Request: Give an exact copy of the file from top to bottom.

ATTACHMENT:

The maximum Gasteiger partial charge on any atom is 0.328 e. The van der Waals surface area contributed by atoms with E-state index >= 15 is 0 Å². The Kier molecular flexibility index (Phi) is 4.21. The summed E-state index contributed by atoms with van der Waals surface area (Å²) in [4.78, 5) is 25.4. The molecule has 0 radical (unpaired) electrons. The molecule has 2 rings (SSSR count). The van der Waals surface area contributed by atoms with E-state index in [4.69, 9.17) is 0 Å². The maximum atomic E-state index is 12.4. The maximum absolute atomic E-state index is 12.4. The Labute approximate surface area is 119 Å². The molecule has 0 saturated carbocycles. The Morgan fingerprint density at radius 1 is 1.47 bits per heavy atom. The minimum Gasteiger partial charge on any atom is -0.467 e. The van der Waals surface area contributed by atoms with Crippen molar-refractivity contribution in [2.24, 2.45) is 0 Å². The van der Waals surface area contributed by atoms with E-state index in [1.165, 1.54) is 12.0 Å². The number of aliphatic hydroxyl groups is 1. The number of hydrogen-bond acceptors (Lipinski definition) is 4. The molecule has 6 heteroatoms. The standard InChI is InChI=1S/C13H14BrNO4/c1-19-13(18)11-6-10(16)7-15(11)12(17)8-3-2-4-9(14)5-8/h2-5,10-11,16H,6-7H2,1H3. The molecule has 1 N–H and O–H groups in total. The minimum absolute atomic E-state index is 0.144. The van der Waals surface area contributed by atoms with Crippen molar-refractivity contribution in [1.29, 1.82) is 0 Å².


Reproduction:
The maximum Gasteiger partial charge on any atom is 0.328 e. The van der Waals surface area contributed by atoms with E-state index >= 15 is 0 Å². The Kier molecular flexibility index (Phi) is 4.21. The summed E-state index contributed by atoms with van der Waals surface area (Å²) in [4.78, 5) is 25.4. The molecule has 0 radical (unpaired) electrons. The molecule has 2 rings (SSSR count). The van der Waals surface area contributed by atoms with E-state index in [4.69, 9.17) is 0 Å². The maximum atomic E-state index is 12.4. The maximum absolute atomic E-state index is 12.4. The Labute approximate surface area is 119 Å². The molecule has 0 saturated carbocycles. The Morgan fingerprint density at radius 1 is 1.47 bits per heavy atom. The minimum Gasteiger partial charge on any atom is -0.467 e. The van der Waals surface area contributed by atoms with Crippen molar-refractivity contribution in [2.24, 2.45) is 0 Å². The van der Waals surface area contributed by atoms with E-state index in [1.165, 1.54) is 12.0 Å². The number of aliphatic hydroxyl groups is 1. The number of hydrogen-bond acceptors (Lipinski definition) is 4. The molecule has 6 heteroatoms. The standard InChI is InChI=1S/C13H14BrNO4/c1-19-13(18)11-6-10(16)7-15(11)12(17)8-3-2-4-9(14)5-8/h2-5,10-11,16H,6-7H2,1H3. The molecule has 1 N–H and O–H groups in total. The minimum absolute atomic E-state index is 0.144. The van der Waals surface area contributed by atoms with Crippen molar-refractivity contribution in [1.29, 1.82) is 0 Å².